We will execute the above model now on three classes of computers:

(a) ordinary serial computers such as the SPARC2 or Silicon Graphics Iri;

(b) vector pipeline computers such as the Cray YMP, with one processor or multitasked for several processors.

(c) massively parallel computers such as the CM-200 or CM-5 of Thinking Machines Corporation.

The respective codes can be found in the directory
of this Chapter. We note that for this simple explicit code the
only impediments to either vectorization or ``parallelization'' are
contained in the friction terms. There is recursion when sweeping
a grid incrementing the ` I` index, for then ` T(I-1)` will have a new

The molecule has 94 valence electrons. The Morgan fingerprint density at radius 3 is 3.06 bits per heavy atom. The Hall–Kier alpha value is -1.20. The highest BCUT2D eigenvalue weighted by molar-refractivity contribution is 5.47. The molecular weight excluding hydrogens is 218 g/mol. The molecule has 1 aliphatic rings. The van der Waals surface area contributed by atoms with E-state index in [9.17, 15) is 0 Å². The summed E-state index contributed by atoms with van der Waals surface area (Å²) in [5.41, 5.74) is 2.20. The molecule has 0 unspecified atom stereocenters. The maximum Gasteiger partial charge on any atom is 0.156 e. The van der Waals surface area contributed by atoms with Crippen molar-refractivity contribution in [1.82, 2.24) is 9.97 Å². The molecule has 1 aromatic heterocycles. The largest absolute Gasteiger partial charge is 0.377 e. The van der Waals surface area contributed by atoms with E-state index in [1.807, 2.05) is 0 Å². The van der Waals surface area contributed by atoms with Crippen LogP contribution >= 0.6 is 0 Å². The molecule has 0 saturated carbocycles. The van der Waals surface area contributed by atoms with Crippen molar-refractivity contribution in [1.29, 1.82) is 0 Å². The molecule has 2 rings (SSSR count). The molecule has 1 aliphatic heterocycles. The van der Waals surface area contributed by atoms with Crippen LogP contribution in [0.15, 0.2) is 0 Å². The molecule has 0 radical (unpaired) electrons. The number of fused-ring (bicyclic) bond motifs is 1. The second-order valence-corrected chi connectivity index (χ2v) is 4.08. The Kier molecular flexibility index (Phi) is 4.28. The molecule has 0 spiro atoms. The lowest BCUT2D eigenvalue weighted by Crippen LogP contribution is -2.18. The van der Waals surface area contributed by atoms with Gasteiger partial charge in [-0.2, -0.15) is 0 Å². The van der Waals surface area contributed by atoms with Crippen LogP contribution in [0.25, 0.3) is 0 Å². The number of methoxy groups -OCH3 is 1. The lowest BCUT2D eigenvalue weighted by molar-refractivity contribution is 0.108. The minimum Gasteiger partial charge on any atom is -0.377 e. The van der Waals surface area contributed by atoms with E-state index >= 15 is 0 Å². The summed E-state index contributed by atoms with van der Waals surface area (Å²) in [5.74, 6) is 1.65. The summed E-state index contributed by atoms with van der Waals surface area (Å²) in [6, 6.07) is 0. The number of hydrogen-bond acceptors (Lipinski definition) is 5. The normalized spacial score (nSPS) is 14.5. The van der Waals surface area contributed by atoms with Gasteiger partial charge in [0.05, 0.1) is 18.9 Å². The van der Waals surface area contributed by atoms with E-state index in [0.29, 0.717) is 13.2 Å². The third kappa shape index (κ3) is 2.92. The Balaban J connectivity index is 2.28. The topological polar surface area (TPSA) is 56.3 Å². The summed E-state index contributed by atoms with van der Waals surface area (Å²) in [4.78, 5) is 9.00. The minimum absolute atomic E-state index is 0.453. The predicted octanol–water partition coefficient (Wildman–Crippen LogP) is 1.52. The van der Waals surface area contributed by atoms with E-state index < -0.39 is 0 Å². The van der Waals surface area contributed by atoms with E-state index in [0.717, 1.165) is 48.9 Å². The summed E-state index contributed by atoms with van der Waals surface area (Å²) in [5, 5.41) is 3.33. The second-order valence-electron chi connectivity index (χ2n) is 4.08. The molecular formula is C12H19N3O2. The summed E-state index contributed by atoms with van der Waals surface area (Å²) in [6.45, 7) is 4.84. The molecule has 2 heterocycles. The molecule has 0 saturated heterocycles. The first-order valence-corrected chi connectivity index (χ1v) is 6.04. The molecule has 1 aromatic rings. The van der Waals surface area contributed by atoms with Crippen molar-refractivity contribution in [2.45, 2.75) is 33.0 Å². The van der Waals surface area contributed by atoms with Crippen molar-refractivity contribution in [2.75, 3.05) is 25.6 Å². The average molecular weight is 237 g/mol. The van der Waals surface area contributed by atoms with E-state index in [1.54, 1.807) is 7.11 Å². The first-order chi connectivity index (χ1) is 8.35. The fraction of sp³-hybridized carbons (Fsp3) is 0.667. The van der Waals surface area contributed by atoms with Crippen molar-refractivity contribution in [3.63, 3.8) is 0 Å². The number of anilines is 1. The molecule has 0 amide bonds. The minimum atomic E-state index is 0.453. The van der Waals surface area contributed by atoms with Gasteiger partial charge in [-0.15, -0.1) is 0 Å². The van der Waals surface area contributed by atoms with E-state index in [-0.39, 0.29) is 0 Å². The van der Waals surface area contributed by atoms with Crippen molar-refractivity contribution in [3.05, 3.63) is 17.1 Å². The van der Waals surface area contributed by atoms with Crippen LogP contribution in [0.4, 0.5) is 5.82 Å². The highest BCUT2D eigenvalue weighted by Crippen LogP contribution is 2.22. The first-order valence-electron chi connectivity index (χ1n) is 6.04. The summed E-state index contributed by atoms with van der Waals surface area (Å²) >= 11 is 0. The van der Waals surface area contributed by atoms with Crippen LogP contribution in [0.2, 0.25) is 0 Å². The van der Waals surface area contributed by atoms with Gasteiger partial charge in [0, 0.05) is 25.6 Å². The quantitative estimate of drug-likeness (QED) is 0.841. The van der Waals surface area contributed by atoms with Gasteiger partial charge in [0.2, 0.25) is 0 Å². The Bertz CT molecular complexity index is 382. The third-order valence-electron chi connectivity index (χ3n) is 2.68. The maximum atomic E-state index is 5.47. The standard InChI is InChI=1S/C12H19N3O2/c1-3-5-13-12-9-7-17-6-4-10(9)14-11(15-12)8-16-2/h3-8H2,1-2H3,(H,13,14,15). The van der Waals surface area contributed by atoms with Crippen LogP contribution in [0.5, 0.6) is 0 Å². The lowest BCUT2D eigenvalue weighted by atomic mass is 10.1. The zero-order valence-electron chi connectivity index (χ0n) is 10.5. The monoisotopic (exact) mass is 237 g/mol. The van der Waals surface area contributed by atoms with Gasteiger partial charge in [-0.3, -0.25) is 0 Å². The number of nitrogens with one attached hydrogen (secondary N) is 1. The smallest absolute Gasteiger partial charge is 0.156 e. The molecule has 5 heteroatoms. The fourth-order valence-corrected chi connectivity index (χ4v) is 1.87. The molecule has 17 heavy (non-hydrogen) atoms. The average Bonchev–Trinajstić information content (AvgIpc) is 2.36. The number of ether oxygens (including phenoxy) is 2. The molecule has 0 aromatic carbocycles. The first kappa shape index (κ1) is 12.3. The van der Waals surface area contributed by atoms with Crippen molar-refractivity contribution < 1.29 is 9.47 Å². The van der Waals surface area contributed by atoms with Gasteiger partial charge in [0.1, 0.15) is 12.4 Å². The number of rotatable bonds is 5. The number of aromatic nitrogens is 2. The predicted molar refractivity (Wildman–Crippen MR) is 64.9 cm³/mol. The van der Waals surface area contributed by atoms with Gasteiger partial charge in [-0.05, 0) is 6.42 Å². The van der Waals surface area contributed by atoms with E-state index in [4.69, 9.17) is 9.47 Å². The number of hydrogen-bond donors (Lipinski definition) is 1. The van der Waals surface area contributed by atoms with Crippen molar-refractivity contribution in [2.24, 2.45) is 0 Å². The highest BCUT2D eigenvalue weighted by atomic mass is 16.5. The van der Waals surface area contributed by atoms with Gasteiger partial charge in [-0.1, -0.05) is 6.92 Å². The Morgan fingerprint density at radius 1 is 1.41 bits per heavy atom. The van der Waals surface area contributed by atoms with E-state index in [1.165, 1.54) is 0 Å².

value when the computation commences at point ` I` for ` T(I)`, but
neither in a vector pipeline, nor in a message-passing parallel
computer, can this value be accessed when needed. The solution is
to introduce an auxiliary storage vector, say ` TR`, into which the
values are loaded at the beginning of the timestep, so that
the right hand sides of the expression for are computed using
` TR`, and hence use the correct values.